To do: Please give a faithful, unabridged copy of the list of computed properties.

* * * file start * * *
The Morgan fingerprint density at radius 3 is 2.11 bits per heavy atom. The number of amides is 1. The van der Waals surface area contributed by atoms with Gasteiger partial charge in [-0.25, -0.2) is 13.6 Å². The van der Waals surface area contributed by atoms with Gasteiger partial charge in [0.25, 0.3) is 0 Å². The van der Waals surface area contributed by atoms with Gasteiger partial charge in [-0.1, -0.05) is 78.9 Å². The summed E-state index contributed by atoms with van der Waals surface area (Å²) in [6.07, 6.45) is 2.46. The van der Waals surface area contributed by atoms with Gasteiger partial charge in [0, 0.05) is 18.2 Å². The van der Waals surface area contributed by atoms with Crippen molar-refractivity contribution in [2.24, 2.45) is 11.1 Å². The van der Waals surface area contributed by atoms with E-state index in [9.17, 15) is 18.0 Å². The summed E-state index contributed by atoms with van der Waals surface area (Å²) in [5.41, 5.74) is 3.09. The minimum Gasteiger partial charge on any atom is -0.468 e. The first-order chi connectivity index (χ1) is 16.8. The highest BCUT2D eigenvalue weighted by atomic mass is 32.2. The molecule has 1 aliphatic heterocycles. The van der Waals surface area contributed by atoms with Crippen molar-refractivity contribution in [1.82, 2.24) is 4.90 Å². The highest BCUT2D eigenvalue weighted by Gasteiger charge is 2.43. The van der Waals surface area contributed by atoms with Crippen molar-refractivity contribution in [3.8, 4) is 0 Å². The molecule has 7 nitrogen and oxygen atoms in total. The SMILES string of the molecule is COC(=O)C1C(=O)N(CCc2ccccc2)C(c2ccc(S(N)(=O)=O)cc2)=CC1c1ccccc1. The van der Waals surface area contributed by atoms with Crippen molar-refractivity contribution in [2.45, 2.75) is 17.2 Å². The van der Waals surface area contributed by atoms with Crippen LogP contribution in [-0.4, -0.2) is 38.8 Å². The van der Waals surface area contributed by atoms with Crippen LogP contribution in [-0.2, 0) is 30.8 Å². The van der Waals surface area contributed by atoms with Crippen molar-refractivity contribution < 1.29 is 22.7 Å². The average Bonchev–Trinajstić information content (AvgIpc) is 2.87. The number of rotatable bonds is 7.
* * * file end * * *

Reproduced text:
The Morgan fingerprint density at radius 3 is 2.11 bits per heavy atom. The number of amides is 1. The van der Waals surface area contributed by atoms with Gasteiger partial charge in [-0.25, -0.2) is 13.6 Å². The van der Waals surface area contributed by atoms with Gasteiger partial charge in [0.25, 0.3) is 0 Å². The van der Waals surface area contributed by atoms with Gasteiger partial charge in [-0.1, -0.05) is 78.9 Å². The summed E-state index contributed by atoms with van der Waals surface area (Å²) in [6.07, 6.45) is 2.46. The van der Waals surface area contributed by atoms with Gasteiger partial charge in [0, 0.05) is 18.2 Å². The van der Waals surface area contributed by atoms with Crippen molar-refractivity contribution in [2.24, 2.45) is 11.1 Å². The van der Waals surface area contributed by atoms with E-state index in [9.17, 15) is 18.0 Å². The summed E-state index contributed by atoms with van der Waals surface area (Å²) in [5.41, 5.74) is 3.09. The minimum Gasteiger partial charge on any atom is -0.468 e. The first-order chi connectivity index (χ1) is 16.8. The highest BCUT2D eigenvalue weighted by atomic mass is 32.2. The molecule has 1 aliphatic heterocycles. The van der Waals surface area contributed by atoms with Crippen molar-refractivity contribution in [1.82, 2.24) is 4.90 Å². The highest BCUT2D eigenvalue weighted by Gasteiger charge is 2.43. The van der Waals surface area contributed by atoms with Crippen molar-refractivity contribution in [3.8, 4) is 0 Å². The molecule has 7 nitrogen and oxygen atoms in total. The SMILES string of the molecule is COC(=O)C1C(=O)N(CCc2ccccc2)C(c2ccc(S(N)(=O)=O)cc2)=CC1c1ccccc1. The van der Waals surface area contributed by atoms with Crippen molar-refractivity contribution in [2.45, 2.75) is 17.2 Å². The van der Waals surface area contributed by atoms with Crippen LogP contribution in [-0.4, -0.2) is 38.8 Å². The van der Waals surface area contributed by atoms with Crippen LogP contribution in [-0.2, 0) is 30.8 Å². The van der Waals surface area contributed by atoms with Crippen molar-refractivity contribution < 1.29 is 22.7 Å². The average Bonchev–Trinajstić information content (AvgIpc) is 2.87. The number of rotatable bonds is 7.